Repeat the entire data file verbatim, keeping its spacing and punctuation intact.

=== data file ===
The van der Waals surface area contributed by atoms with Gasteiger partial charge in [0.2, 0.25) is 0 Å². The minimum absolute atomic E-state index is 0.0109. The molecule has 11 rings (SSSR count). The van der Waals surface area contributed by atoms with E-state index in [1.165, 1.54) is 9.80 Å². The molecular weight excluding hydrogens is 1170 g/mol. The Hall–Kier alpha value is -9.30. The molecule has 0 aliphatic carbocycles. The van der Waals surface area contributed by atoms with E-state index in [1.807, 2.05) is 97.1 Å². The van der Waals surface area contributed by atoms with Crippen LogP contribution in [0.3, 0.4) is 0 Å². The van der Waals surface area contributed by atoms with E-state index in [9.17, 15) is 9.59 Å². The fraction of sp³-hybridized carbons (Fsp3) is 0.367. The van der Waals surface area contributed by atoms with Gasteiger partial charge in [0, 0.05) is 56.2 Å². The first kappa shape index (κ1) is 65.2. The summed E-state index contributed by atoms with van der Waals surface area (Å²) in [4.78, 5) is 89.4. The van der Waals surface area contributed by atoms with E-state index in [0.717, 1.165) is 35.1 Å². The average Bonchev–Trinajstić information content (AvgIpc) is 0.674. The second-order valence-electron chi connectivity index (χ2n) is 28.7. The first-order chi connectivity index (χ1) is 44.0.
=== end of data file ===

The van der Waals surface area contributed by atoms with Gasteiger partial charge in [0.2, 0.25) is 0 Å². The minimum absolute atomic E-state index is 0.0109. The molecule has 11 rings (SSSR count). The van der Waals surface area contributed by atoms with E-state index in [1.165, 1.54) is 9.80 Å². The molecular weight excluding hydrogens is 1170 g/mol. The Hall–Kier alpha value is -9.30. The molecule has 0 aliphatic carbocycles. The van der Waals surface area contributed by atoms with E-state index in [1.807, 2.05) is 97.1 Å². The van der Waals surface area contributed by atoms with Crippen LogP contribution in [0.3, 0.4) is 0 Å². The van der Waals surface area contributed by atoms with E-state index in [9.17, 15) is 9.59 Å². The fraction of sp³-hybridized carbons (Fsp3) is 0.367. The van der Waals surface area contributed by atoms with Gasteiger partial charge in [0, 0.05) is 56.2 Å². The first kappa shape index (κ1) is 65.2. The summed E-state index contributed by atoms with van der Waals surface area (Å²) in [4.78, 5) is 89.4. The van der Waals surface area contributed by atoms with E-state index in [0.717, 1.165) is 35.1 Å². The average Bonchev–Trinajstić information content (AvgIpc) is 0.674. The second-order valence-electron chi connectivity index (χ2n) is 28.7. The first-order chi connectivity index (χ1) is 44.0.